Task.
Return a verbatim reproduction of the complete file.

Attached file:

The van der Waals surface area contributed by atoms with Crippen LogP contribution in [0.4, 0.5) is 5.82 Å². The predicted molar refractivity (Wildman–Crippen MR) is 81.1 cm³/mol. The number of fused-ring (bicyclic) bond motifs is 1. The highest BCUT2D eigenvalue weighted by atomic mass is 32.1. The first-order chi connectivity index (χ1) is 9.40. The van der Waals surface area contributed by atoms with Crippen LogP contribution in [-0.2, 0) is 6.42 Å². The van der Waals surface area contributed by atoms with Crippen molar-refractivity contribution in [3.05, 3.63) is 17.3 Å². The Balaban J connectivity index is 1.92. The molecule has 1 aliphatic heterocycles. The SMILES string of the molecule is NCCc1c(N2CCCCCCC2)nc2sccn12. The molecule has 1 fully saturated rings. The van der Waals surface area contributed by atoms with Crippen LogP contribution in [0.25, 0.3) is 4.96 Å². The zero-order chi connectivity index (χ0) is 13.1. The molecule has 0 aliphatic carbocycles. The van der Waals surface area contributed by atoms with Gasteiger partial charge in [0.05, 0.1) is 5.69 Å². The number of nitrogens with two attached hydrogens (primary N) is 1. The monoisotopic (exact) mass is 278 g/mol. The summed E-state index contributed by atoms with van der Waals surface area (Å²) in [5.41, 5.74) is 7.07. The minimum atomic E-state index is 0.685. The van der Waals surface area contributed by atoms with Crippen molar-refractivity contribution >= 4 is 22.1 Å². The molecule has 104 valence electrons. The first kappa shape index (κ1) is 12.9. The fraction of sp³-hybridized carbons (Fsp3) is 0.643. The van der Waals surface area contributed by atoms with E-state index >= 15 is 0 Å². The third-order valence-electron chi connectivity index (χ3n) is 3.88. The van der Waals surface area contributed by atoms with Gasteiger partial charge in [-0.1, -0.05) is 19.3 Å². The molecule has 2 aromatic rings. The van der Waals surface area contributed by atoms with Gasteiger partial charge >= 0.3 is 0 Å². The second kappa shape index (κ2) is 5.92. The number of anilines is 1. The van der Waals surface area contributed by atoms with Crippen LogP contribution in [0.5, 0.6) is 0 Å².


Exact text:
The van der Waals surface area contributed by atoms with Crippen LogP contribution in [0.4, 0.5) is 5.82 Å². The predicted molar refractivity (Wildman–Crippen MR) is 81.1 cm³/mol. The number of fused-ring (bicyclic) bond motifs is 1. The highest BCUT2D eigenvalue weighted by atomic mass is 32.1. The first-order chi connectivity index (χ1) is 9.40. The van der Waals surface area contributed by atoms with Crippen LogP contribution in [-0.2, 0) is 6.42 Å². The van der Waals surface area contributed by atoms with Crippen molar-refractivity contribution in [3.05, 3.63) is 17.3 Å². The Balaban J connectivity index is 1.92. The molecule has 1 aliphatic heterocycles. The SMILES string of the molecule is NCCc1c(N2CCCCCCC2)nc2sccn12. The molecule has 1 fully saturated rings. The van der Waals surface area contributed by atoms with Crippen LogP contribution in [0.25, 0.3) is 4.96 Å². The zero-order chi connectivity index (χ0) is 13.1. The molecule has 0 aliphatic carbocycles. The van der Waals surface area contributed by atoms with Gasteiger partial charge in [0.05, 0.1) is 5.69 Å². The number of nitrogens with two attached hydrogens (primary N) is 1. The monoisotopic (exact) mass is 278 g/mol. The summed E-state index contributed by atoms with van der Waals surface area (Å²) in [5.41, 5.74) is 7.07. The minimum atomic E-state index is 0.685. The van der Waals surface area contributed by atoms with Crippen molar-refractivity contribution >= 4 is 22.1 Å². The molecule has 104 valence electrons. The first kappa shape index (κ1) is 12.9. The fraction of sp³-hybridized carbons (Fsp3) is 0.643. The van der Waals surface area contributed by atoms with E-state index >= 15 is 0 Å². The third-order valence-electron chi connectivity index (χ3n) is 3.88. The van der Waals surface area contributed by atoms with Gasteiger partial charge in [-0.1, -0.05) is 19.3 Å². The molecule has 2 aromatic rings. The van der Waals surface area contributed by atoms with Gasteiger partial charge >= 0.3 is 0 Å². The second kappa shape index (κ2) is 5.92. The number of anilines is 1. The van der Waals surface area contributed by atoms with Crippen LogP contribution in [0.5, 0.6) is 0 Å².